I have used a class blog in kindergarten and first grade. I will ask students a question about what they think about a particular text, or how to explain a math problem, and students will answer the question when they get a chance at the computer (usually during literacy centers or in the morning). I typically only had 2 computers in my classroom, so sometimes I would have them all answer a question on the blog during their computer lab time. This way they are working on writing a response, working on typing skills, and utilizing technology all at the same time. They also have something they can show their family that they worked on at home (and some families could even add comments at home if the wished). This was a great tool to communicate with parents as well.
This takes a lot of guided practice in the beginning, but as students get more comfortable with it, they become independent and want to write their own blog posts!
thanks, crystal!! i do use a similar way of teaching (technology, communication, and reading/writing skills) with my students: we have a class wiki that has individual pages for each student. but, then, i also have content pages on the wiki, so that students can comment or share their learning on those pages (the pages are either science, lang. arts, math or social studies related). however, i really like the idea of utilizing a blog, and i just haven't yet! thank YOU!
and, yes, i, too, love that the online items can be shared with parents---that's HUGE!
Lisa, when I was in the classroom, I had a different approach with my K and 1st grade students. I started my Kindergartners on Mousing Around: Mousercise! to get them using the mouse. It was a lot of fun for them. We started slow, but in the long run it was beneficial. After that, I worked with the students on opening a document, typing their first name and then changing the font size, color and style. For the first grade, I simply expanded this idea and then we started formatting pictures.
Now, after we had worked the basics, as a music teacher we would go to a site such as the New York Philharmonic and "play" with the site. Most of the tech time I spent in the classroom was geared toward what I did in the upper grades. But, I was the tech and music teacher, so for me it was easier. The rest of the time was a traditional music classroom.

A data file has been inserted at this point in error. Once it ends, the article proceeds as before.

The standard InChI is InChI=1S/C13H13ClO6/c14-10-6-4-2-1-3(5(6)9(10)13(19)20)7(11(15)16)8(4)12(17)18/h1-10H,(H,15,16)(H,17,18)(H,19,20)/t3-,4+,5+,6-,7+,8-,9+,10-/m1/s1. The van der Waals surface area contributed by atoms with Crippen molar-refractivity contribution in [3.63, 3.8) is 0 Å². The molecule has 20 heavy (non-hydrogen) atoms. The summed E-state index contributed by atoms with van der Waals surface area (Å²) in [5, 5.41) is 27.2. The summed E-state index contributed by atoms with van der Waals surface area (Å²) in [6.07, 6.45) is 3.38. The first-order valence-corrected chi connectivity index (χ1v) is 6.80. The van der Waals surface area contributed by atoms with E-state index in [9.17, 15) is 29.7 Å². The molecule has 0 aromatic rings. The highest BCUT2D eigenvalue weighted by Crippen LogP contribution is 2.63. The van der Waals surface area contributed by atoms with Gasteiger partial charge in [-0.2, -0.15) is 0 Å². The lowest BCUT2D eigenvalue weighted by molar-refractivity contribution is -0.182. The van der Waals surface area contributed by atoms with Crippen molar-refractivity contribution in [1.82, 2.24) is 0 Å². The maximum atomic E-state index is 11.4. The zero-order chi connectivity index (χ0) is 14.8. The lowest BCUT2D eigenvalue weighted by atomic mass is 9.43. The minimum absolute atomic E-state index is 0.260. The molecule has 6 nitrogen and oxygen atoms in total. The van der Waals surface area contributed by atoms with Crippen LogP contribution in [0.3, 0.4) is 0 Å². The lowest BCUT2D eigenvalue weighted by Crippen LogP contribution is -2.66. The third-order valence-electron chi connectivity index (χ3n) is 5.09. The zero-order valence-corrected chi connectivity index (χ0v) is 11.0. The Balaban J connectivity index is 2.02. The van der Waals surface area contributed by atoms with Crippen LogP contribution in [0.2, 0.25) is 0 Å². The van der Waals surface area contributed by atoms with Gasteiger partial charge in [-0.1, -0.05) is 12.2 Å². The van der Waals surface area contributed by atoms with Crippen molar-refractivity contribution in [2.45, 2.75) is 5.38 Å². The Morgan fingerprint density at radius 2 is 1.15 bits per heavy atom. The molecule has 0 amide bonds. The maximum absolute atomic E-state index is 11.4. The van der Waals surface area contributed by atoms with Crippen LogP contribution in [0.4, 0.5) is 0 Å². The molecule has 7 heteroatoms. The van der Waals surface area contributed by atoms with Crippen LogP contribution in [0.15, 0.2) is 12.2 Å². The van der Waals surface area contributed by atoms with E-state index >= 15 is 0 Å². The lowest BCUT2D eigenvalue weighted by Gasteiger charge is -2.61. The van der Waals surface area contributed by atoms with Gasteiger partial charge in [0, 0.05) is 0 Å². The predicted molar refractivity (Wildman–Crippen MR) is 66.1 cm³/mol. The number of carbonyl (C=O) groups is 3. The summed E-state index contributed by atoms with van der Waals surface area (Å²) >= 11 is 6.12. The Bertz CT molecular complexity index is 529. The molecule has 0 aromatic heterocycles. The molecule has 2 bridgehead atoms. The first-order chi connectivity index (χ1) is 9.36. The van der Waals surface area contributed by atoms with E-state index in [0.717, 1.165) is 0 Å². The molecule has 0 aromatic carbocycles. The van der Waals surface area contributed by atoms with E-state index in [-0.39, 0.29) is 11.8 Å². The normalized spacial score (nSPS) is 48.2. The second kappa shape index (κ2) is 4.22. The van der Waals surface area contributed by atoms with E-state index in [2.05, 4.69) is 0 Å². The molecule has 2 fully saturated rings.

thanks, neil!! i had not heard of mousercise, but i'm, now, going to look into it! thanks for the ideas.
i, too, use the format you've mentioned---students, in my class, do learn to open a document, type their name, learn how to make upper and lower case letters, learn to modify font/font size/color, copy and paste, etc. they also learn to save, exit---all that good stuff. i do the same with browsers---learning to open pages, go back, close windows, etc.
i have found that our class wiki is really great, b/c it opens up all sorts of discussion and learning with/about: how to save a file from within an application to the server; how to upload a file to the class wiki (after navigating to the wiki from my class website and logging in); how to edit an individual wiki page and embed items, as well as how to comment. it is always a great experience.
i really appreciate your input!!!--always gives me ideas! thank YOU!
thank you, eric, i appreciate it! i have used a small webquest in the past...but with time, items that i used in that webquest became "obsolete" or just unsupported by our district---like hyperstudio. of course, i could have redone it, and still could, but i have not. i think we need more time allotted in our schedules to create or find great webquests--that would help. many (that i find) are often geared for older students; though i have found some very promising ones at our recent g/t trainings.
still, i have, yet, to utilize them. i do appreciate the encouragement though. i need to keep going!!
do you use any webquests with your class?
oh, and i really like the idea of adding their found information (from the webquests) to the class wiki...nice!
There are getting to be more and more resources for early childhood students. Here are a few:
PBS Kids - tons of wonderful resources here
Storyline - Screen Actors Guild members read stories
Teach Your Monster To Read - fun way to play and practice reading skills
Shidonni - Kids create digital stories
Robert Munsch's website - My first graders LOVED to listen to him read his stories
101 Questions - get those 1st graders starting to think ad ask questions
Estimation 180 - start developing student's number sense through estimation
NRich - tons of math activities
Hooda Math - great games to let the kids explore, then bring together to share what they learned
Illuminations - AWESOME math activites for all age levels
Can't beat Jen Wagner for online projects to tackle with your students. Sign up fast though, they fill quickly!
eThemes - GREAT tool for searching for resources; search by grade level to weed out the extras you don't want.
Hope this helps!